June 12, 2019 The U.S. House of Representatives Judiciary Committee voted unanimously to reauthorize the September 11th Victim Compensation Fund on Wednesday.
The bill will guarantee support for sick first responders and survivors of the September 11, 2001 terrorist attacks until 2090, but it still needs to pass the U.S. House and Senate.
On Tuesday, an emotional Jon Stewart testified in front of a congressional committee over the treatment of 9/11 first responders. Stuart told members of the committee that families want to know, “Why this is so damn hard and takes so damn long?”
Stewart has been a voice for the victims and first responders, frequently appearing on Capitol Hill to lobby Congress for increased funding to aid those who suffered illnesses following the attacks.
Last month, a new Memorial Glade honoring all first responders and recovery workers opened at the 9/11 Memorial and Museum in New York City. Former New York City Mayor, Michael Bloomberg, the chairman of the National September 11 Memorial and Museum, told hundreds gathered on the plaza for the ceremony:
“We have a duty to care for those who need it and to honor the memory of those who died. The memorial glade helps us to fulfill that duty.”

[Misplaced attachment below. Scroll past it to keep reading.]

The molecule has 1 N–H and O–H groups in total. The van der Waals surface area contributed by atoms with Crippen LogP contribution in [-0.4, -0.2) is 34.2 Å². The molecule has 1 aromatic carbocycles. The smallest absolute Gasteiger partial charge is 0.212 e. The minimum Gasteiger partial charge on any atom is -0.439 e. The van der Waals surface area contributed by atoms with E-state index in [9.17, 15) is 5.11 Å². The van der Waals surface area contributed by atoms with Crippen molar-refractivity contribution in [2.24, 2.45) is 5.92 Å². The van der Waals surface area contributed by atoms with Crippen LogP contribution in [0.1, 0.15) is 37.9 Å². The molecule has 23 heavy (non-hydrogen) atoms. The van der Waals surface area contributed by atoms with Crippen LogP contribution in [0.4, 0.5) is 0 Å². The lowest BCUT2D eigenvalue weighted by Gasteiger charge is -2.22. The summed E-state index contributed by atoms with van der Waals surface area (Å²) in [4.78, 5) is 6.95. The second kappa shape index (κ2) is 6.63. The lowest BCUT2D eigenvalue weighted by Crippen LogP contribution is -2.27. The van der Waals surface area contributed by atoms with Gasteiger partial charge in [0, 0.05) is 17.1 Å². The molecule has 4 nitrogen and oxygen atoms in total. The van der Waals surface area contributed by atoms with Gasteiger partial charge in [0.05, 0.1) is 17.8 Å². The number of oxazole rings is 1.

Thousands of first responders including fire fighters, paramedics, EMT workers, police officers and ground zero recovery workers have died from or are still battling diseases —including cancers that doctors with the World Trade Center Health Program have associated with exposure to toxic fumes and dust at Ground Zero.
In February, 9/11 victims received a letter informing them that because the 9/11 fund was running out of money due to an increase in death and cancer claims, payouts would be cut by half or more.
Meanwhile, President Trump asked Congress for $8 million and declared a national emergency to get a wall built on the United States’ southern border. The real emergency, Stewart said, involves the people who need assistance from the Victims Compensation Fund.
“How can we let them just struggle and suffer?” Stewart asked. “This is a real — a national emergency, if you will.”